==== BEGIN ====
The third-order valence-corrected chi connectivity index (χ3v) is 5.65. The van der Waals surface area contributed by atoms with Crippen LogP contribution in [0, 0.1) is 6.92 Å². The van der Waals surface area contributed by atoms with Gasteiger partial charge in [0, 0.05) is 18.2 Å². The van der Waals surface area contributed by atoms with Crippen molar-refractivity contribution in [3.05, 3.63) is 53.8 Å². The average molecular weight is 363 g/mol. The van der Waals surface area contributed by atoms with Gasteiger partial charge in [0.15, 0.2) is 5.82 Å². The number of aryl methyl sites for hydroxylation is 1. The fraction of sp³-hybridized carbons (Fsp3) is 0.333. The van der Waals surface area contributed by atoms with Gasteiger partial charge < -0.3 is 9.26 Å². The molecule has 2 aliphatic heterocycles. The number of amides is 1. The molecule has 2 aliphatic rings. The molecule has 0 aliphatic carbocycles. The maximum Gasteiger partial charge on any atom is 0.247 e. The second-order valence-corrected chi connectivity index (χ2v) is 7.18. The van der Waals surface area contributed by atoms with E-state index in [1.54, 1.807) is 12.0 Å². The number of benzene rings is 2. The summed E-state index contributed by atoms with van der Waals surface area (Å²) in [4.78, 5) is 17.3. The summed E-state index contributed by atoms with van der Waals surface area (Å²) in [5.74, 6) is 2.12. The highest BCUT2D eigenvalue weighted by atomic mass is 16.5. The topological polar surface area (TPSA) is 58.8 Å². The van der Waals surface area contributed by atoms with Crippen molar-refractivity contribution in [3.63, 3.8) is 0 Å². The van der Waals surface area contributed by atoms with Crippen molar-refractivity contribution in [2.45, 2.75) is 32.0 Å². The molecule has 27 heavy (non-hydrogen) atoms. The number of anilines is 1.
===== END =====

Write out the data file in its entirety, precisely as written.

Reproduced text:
The third-order valence-corrected chi connectivity index (χ3v) is 5.65. The van der Waals surface area contributed by atoms with Crippen LogP contribution in [0, 0.1) is 6.92 Å². The van der Waals surface area contributed by atoms with Gasteiger partial charge in [0, 0.05) is 18.2 Å². The van der Waals surface area contributed by atoms with Crippen molar-refractivity contribution in [3.05, 3.63) is 53.8 Å². The average molecular weight is 363 g/mol. The van der Waals surface area contributed by atoms with Gasteiger partial charge in [0.15, 0.2) is 5.82 Å². The number of aryl methyl sites for hydroxylation is 1. The fraction of sp³-hybridized carbons (Fsp3) is 0.333. The van der Waals surface area contributed by atoms with Gasteiger partial charge < -0.3 is 9.26 Å². The molecule has 2 aliphatic heterocycles. The number of amides is 1. The molecule has 2 aliphatic rings. The molecule has 0 aliphatic carbocycles. The maximum Gasteiger partial charge on any atom is 0.247 e. The second-order valence-corrected chi connectivity index (χ2v) is 7.18. The van der Waals surface area contributed by atoms with E-state index in [1.54, 1.807) is 12.0 Å². The number of benzene rings is 2. The summed E-state index contributed by atoms with van der Waals surface area (Å²) in [4.78, 5) is 17.3. The summed E-state index contributed by atoms with van der Waals surface area (Å²) in [5.74, 6) is 2.12. The highest BCUT2D eigenvalue weighted by atomic mass is 16.5. The topological polar surface area (TPSA) is 58.8 Å². The van der Waals surface area contributed by atoms with Crippen molar-refractivity contribution in [3.63, 3.8) is 0 Å². The van der Waals surface area contributed by atoms with Crippen molar-refractivity contribution in [2.45, 2.75) is 32.0 Å². The molecule has 27 heavy (non-hydrogen) atoms. The number of anilines is 1.